Quantifying a performance budget using HTTP Archive data

Orde Saunders' avatarPublished: by Orde Saunders

As network connection speeds are highly variable, setting performance targets in terms of load times can be hard to work towards. To ensure page performance targets are met it is a good idea to set a budget that is defined as quantifiable and repeatable metrics - such as total number of HTTP requests and data transferred. Ideally this budget should be set based on testing and RUM data but for new sites, or other sites that have not generated much data, the HTTP archive can be used as a data set. Based on this a reasonable budget for a site is: 350KB total data in 25 requests, a Page Speed Score of 80% and a Speed Index of 1500.

Metrics

The following metrics are used for setting and measuring the budget:

onLoad time
Time taken in milliseconds from the start of the request to the browser's onLoad event firing. (Lower is better.)
Total data
Total amount of data in KB transferred for the page and all assets. (Lower is better.)
HTTP requests
Total number of HTTP requests required to load the page and all assets. (Lower is better.)
Page Speed Score
Percentage score as measured by Google's page speed insights tool. (Higher is better.)
Speed Index
Measure of visual completeness over time as used by webpagetest.org. (Lower is better.)

Method

The HTTP archive data set for pages on a desktop browser from June 2014 was used. Averages for data ranges were calculated using MySQL's AVG function and the data set was segmented using LIMIT and OFFSET. As my SQL-fu is limited I used Python to generate the segment bands. The data analysis script is available as a Gist.

The data was segmented to provide average values for the top 5%, the top 5%-10%, the top 10%-25%, the top 25%-50% and the bottom 50% for each metric. Whilst the onLoad time was used as the basis of the budget, the analysis was run for the other metrics to ensure the values were reasonable. The data and analysis for the additional metrics is included as an appendix.

Results

The data for onLoad is shown below.

onLoad time

SegmentonLoad time (ms)Total data (KB)Number of HTTP requestsPage Speed Score (%)Speed Index
0%-5%106519013811137
5%-10%213039528781770
10%-25%344572646782607
25%-50%5814117272783817
50%-100%143942841137777148

There were 289,784 pages in the data set.

Conclusion

There are some things about the data from the HTTP archive that should be taken into consideration when using this to set a budget.

  • Sites and URLs from the archive were not checked, the fastest pages are likely to be those that contain little content and may not be a representative sample.
  • Using averages with little data validation can give misleading results. In particular, there is no checking of standard deviation to check the variance.

When choosing the values I have opted for round numbers and have aimed for the budget to sit comfortably in the 5%-10% band. The budget is intended to be achievable rather than a serious challenge.

Based on this I have set my recommended budget as: 350KB total data in 25 requests, a Page Speed Score of 80% and a Speed Index of 1500.

This budget is set without considering any external factors so, whilst it can provide a reasonable starting point, any budget you chose should be validated with testing and RUM data.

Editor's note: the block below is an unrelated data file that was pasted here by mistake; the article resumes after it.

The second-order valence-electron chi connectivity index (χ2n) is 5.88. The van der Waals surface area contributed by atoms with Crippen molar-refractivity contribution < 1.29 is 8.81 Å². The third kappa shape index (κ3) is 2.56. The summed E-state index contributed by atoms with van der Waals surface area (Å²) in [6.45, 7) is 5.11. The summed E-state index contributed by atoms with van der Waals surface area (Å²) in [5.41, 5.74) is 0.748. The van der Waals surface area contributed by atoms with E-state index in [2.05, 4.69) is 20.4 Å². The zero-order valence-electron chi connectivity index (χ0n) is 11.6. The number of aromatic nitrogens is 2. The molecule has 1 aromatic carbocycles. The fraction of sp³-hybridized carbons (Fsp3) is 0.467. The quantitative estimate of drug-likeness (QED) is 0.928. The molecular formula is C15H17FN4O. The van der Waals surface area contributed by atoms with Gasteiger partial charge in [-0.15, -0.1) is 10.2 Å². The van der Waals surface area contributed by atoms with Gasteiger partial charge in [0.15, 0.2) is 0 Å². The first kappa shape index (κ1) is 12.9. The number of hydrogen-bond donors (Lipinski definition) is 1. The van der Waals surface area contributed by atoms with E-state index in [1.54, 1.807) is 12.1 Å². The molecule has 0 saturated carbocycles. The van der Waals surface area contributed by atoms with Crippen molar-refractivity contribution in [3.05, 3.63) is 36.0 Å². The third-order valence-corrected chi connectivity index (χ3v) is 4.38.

Appendix

This budget has been set based on the onLoad time as the time taken to load a page was used as the key metric. However, to ensure focusing on this one metric hasn't produced values that are unreasonable, similar segmenting was carried out on the other metrics.

Total data

SegmentonLoad time (ms)Total data (KB)Number of HTTP requestsPage Speed Score (%)Speed Index
0%-5%18743810801467
5%-10%319715825782261
10%-25%481739446783100
25%-50%709786676794217
50%-100%131533133136776719

Total amount of data transferred has a good correlation with load time1. The value chosen for our budget is outside the top 5%-10% suggesting we might look to lower this.

HTTP requests

SegmentonLoad time (ms)Total data (KB)Number of HTTP requestsPage Speed Score (%)Speed Index
0%-5%18931196821533
5%-10%330138317792471
10%-25%506179234763378
25%-50%7270133361774477
50%-100%129812749148786478

Total number of HTTP requests has a good correlation with load time1. The value chosen for our budget is outside the top 5%-10% suggesting we might look to lower this.

Page Speed Score

SegmentonLoad time (ms)Total data (KB)Number of HTTP requestsPage Speed Score (%)Speed Index
0%-5%7238182973963818
5%-10%8063164580934341
10%-25%8629160090914610
25%-50%93081712101854924
50%-100%9881202198675481

Page Speed Score seems to have little correlation with load time, or other metrics. Whilst the value chosen for our budget is in the bottom 50% the lack of correlation suggests that it's not too much of a concern.

This result is particularly interesting - if there is little correlation between Page Speed Score and load time then why even bother setting a target for it in the budget? There are two key considerations: firstly it is an objective and repeatable measurement and secondly it is a check-list of techniques so, by setting a budget for Page Speed Score, it helps ensure that these techniques are adopted.

Speed Index

SegmentonLoad time (ms)Total data (KB)Number of HTTP requestsPage Speed Score (%)Speed Index
0%-5%16851991881817
5%-10%315652540801442
10%-25%477886260802158
25%-50%7001133983793321
50%-100%132362703126767592

Speed Index has a good correlation with load time1. The value chosen for our budget is still within our top 5%-10% target.

Footnotes

  1. This ties in with the HTTP archive's own analysis.

Liked:

  • Chris Ferdinandi ⚓️

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